A Tribute

Official U.S. 12th Army position map at 2400 hours on D-Day (June 6, 1944); Library of Congress CALL NUMBER G5701.S7 svar .A4

On June 6th, 1944 main allied forces reached French coast. Operation Overlord begun. As Stephen E. Ambrose points: „In one night and day, 175,000 fighting men and their equipment, including 50,000 vehicles of all types, ranging from motorcycles to tanks and armored buldozers, were transported across sixty to a hundred miles of open water and landed on a hostile shore against intense opposition. They were either carried by or supported by 5,333 ships and craft of all types and almost 11,000 airplanes.“ At the end of the day the beaches were controlled by allies at a cost of nearly 5,000 casualties. Today is 66th anniversary of D-Day. Please stop for a minute to pay tribute to all those men who freed the Europe.

Following sentences are, for me, probably best portrayal of battlefield after the gigantic battle:

On the beach itself, high and dry,were all kinds of wrecked vehicles. There were tanks that had only just made the beach before being knocked out. There were jeeps that had burned to a dull gray. There were big derrics on caterpillar treads that didn’t quite make it. There were half-tracks carrying office equipment that had been made into shambles by a single shell hit, their interiors still holding the useless equipage of smashed typewriters, telephones, office files…
But there was another and more human litter. It extended in a thin line, just like a high-water mark, for miles along the beach. This was the strewn personal gear, gear that would never be needed again by those who fought and died to give us our entrance into Europe.
There in a jumbled row for mile on mile were soldiers‘ packs. There were socks and shoe polish, sewing kits, diaries, Bibles, hand granades. There were the latest letters from home, with the address on each one neatly razored out – one of the security precautions enforced before the boys embarked.
There were toothbrushes and razors, and snapshots of families back home staring up at you from the sand. There were pocket-books, metal mirrors, extra trousers, and bloody, abandoned shoes. There were broken-handled shovels, and portable radious smashed almost beyond recognition, and mine detectors twisted and ruined.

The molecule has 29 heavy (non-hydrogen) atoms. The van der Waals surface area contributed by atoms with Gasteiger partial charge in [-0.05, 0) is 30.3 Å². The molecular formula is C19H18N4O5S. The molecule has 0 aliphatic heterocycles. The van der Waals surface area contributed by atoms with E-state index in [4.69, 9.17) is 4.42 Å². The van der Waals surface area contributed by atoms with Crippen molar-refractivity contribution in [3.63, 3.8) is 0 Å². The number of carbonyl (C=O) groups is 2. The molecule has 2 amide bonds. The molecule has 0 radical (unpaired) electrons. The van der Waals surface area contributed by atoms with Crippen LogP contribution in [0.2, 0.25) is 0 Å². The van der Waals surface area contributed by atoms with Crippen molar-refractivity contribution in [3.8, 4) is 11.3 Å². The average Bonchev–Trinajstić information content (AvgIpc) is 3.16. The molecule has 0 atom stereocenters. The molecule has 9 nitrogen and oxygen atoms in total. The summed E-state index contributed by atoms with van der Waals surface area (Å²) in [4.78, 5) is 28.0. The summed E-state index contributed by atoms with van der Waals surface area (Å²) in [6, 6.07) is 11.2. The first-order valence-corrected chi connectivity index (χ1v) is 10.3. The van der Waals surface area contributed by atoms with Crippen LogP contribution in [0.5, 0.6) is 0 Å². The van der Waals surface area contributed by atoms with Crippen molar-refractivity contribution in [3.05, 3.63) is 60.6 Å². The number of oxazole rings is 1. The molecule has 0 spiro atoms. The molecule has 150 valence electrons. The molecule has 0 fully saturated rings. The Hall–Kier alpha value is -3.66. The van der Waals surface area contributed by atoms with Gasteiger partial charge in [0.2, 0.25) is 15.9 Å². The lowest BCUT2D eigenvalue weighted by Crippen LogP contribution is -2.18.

There were torn pistol belts and canvas water buckets, first-aid kits, and jumbled heaps of life belts. I picked up a pocket Bible with a soldier’s name in it, and put it in my jacked. I carried it half a mile or so, and then put it back down on the beach. I don’t not know why I picked it up, or why I put it down again.
Soldiers carry strange things ashore with them. In every invasion there is at least one soldier hitting the beach at H-hour with a banjo slug over his shoulder. The most ironic piece of equipment marking our beach – this beach forst of despair, then of victory – was a tennis racket that some soldier had brought along. It lay lonesomely on the sand, clamped in its press, not a string broken.
Two of the most dominant items in the beach refuse were cigarettes and writing paper. Each soldier was issued a carton of cigarettes just before he started. That day those cartons by the thousand, water-soaked and spilled out, marked the line of our first savage blow.
Writing paper and air-mail envelopes came second. The boys had intended to do a lot of writing in France. The letters – now forever incapable of being written – that might have filled those blank abandoned pages!
Always there are dogs in every invasion. There was a dog still on the beach, still pitifully looking for his masters.
He stayed at the water’s edge, near a boat that lay twisted and half sunk at the waterline. He barked appealingly to every soldier who approached, trotted eagerly along with him for a few feet, and then, sensing himself unwanted in all the haste, he would run back to wait in vain for his own people at his own empty boat…

(Ernie Pyle, G. I. Joe, On the road to Berlin)

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František Šulc

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